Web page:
Set almost entirely within an A&E on a night of Yellow Vest protests, The Divide follows the collision of a number of characters as tensions run high. Reminiscent of something like Clash, the political situation in France is boiled down to this one place.
There are four main characters, a lesbian couple on the verge of breaking up, a Yellow Vest protestor, and a nurse who is at her wit’s end trying to meet the needs that are far outstripping the hospital’s ability to provide. There are only a few establishing scenes before entering the A&E, introducing Raphaelle and Julie.
Julie is leaving her wife, and you understand why after 5 minutes of sharing the screen with her. She’s narcissistic, relentless, and thoroughly obnoxious. She goes down on her elbow in the street, after following and continuing to argue with Julie after she’s been clear and explicit about wanting to drop the subject because her decision’s been made. She then tries to leverage her injury to make Julie stay with her, if only for the evening at the hospital.
The other short scenes before we enter the A&E are of Yann, a truck driver, sick of insecure employment, shit wages, and being unable to support himself, who has come to protest in a march down the Champs-Elysee towards the presidential palace. Yann is passionate, pissed off, and hopelessly naïve about what to expect. He’s actually enjoying himself and having a laugh, he offers the riot cops a smoke and asks them to join the protest, since it’s their shit wages and pensions too. He seems genuinely surprised when they respond with tear gas and grenades.
So you have an A&E full of the usual night’s falls and scrapes, the Yellow Vests pouring in injured, and the hospital understaffed and struggling to hold it together. The hospital staff themselves have been out on strike, with signs on the walls saying, “Overworked staff = patient safety”. Yann tells them they should be out protesting with him, they ask who would be here to treat folk like him if they did that.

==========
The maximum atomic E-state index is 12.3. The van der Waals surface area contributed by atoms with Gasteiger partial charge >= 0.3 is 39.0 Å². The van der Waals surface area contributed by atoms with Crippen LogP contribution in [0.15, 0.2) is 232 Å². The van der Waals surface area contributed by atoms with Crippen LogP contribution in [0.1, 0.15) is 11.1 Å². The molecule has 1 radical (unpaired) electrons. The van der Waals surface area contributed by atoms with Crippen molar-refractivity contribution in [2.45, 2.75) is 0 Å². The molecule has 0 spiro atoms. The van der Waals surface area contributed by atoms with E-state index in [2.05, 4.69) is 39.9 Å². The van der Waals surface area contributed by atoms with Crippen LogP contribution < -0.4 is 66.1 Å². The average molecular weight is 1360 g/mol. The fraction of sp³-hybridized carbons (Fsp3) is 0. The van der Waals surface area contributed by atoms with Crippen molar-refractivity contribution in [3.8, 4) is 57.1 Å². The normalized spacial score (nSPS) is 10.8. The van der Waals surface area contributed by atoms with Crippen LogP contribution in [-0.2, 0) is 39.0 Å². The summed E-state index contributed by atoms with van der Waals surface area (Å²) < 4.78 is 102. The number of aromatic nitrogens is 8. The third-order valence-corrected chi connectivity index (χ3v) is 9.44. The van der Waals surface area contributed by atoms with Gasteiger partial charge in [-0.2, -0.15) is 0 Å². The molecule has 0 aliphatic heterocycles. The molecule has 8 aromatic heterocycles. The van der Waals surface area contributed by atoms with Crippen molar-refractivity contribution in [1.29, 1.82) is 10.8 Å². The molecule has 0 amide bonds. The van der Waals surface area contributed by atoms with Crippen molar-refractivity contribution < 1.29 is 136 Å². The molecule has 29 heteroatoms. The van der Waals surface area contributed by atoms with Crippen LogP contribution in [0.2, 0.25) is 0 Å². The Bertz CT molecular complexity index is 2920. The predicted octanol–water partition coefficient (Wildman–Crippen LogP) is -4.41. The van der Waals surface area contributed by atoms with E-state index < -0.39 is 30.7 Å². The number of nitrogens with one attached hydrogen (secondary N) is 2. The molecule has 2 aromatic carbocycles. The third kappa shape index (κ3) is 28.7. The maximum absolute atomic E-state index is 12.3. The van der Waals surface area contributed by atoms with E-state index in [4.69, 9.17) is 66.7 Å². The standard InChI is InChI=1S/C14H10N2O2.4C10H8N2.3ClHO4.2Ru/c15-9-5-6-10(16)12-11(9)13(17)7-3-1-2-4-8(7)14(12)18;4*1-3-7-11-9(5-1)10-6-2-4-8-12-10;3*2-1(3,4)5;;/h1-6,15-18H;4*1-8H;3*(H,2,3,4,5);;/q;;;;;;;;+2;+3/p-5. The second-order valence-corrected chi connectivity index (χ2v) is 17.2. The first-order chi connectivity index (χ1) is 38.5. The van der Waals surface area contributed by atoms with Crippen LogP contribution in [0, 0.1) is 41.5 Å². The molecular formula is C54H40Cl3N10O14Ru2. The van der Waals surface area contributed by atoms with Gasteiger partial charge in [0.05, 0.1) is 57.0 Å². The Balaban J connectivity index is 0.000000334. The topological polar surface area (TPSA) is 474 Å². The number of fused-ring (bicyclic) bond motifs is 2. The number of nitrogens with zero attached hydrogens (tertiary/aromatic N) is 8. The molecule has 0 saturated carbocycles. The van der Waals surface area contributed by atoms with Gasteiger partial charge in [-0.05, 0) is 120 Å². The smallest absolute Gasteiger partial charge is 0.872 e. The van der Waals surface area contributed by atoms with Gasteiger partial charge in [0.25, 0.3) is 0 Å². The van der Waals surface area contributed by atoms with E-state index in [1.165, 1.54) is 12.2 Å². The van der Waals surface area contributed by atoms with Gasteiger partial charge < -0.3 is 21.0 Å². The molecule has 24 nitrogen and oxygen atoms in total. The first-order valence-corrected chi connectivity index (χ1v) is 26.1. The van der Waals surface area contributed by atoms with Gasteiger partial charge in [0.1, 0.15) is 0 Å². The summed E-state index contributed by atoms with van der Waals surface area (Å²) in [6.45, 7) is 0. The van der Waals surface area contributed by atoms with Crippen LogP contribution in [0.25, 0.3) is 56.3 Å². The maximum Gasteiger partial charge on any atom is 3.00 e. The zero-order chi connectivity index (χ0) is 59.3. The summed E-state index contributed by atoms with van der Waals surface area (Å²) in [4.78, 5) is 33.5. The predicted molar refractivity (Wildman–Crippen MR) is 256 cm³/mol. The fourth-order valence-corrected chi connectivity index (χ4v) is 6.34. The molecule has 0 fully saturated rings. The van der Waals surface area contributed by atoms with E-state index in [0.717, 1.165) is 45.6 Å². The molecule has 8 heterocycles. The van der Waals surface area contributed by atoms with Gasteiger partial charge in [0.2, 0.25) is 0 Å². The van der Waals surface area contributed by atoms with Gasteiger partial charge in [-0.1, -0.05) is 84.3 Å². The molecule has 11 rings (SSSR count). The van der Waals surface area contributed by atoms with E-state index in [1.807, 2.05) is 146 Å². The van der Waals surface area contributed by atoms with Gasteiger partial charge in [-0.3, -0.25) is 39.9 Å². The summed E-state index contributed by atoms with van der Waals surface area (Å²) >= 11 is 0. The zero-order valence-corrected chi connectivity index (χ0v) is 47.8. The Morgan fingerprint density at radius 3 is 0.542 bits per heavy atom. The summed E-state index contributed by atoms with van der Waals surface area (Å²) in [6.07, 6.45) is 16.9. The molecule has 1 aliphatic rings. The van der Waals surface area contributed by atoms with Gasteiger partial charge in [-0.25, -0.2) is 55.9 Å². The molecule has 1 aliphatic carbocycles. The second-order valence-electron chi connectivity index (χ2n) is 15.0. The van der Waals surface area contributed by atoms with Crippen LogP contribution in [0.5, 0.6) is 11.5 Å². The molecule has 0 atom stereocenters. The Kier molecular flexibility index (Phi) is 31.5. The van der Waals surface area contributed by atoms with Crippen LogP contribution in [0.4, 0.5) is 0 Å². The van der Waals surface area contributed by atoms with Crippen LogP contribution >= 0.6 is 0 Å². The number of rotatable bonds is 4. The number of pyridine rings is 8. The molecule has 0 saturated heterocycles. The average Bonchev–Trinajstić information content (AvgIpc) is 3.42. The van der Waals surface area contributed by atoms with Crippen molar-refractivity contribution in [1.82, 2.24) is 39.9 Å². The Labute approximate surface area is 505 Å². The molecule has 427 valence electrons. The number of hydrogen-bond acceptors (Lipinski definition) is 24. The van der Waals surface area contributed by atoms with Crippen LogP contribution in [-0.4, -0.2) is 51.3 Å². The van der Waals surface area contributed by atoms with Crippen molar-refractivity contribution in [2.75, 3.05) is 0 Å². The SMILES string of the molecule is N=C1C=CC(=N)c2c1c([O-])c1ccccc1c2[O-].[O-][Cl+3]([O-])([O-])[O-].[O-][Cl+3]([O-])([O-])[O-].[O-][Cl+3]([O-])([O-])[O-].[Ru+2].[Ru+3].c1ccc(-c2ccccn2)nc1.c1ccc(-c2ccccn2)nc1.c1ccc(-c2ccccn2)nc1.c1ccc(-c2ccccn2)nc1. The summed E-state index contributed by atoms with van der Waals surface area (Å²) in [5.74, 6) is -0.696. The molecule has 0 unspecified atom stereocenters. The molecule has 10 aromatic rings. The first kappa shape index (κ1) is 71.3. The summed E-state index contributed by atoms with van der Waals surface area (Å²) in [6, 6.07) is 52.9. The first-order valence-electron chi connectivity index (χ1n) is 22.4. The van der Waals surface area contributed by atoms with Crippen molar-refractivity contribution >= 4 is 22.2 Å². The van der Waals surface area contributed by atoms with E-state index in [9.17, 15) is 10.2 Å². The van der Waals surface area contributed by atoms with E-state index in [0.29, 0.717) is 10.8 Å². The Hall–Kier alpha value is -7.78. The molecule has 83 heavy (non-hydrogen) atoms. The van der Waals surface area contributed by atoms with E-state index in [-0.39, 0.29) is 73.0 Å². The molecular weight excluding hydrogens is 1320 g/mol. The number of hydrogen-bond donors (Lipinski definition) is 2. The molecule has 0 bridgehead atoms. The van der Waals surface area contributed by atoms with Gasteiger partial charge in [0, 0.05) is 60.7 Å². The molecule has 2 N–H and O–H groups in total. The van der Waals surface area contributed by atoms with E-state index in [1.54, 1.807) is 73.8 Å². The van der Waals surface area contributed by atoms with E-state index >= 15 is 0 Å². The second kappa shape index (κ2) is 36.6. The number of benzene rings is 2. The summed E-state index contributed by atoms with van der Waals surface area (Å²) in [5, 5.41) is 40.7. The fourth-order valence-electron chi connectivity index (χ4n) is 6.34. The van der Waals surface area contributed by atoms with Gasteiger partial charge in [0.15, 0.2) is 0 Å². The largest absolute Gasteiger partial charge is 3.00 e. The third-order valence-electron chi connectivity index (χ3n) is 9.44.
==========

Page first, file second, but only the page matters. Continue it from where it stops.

At first the film is somewhat buoyant, even funny at times. Yann tries to rally support for the protests from people in the waiting room who are just exhausted, hungry, and sore. Raf throws a fit like a toddler every time Julie leaves her side. Together they end up bickering, and are generally the kind of nightmare patients hospital staff dread.
But as the night wears on, tensions ramp up. It’s obvious the nurses don’t have enough staff to cope, people are waiting for hours to be seen by a doctor, and it’s only a matter of time before something gets missed. And then the police show up and make everything worse. Classic.
The Divide shows the effects of the public sector cuts, while simultaneously showing the violence of the repression of those trying to oppose them. It puts a face on the long waits, the exhausted staff, and traces the impacts that get hidden among the stats – not catching a problem in time, leaving vulnerable patients alone for hours on end, having problems escalate when they could be avoided altogether with timely and effective first treatment.
The Divide in the film stands for many things, for Raf and Julie’s breakup, for their separation from their son who is also demonstrating in these matches, for the haves and have-nots in France. Whether it is class, politics, love or power, The Divide shows a deeply fractured society that is struggling to unite even behind the basic fight to survive.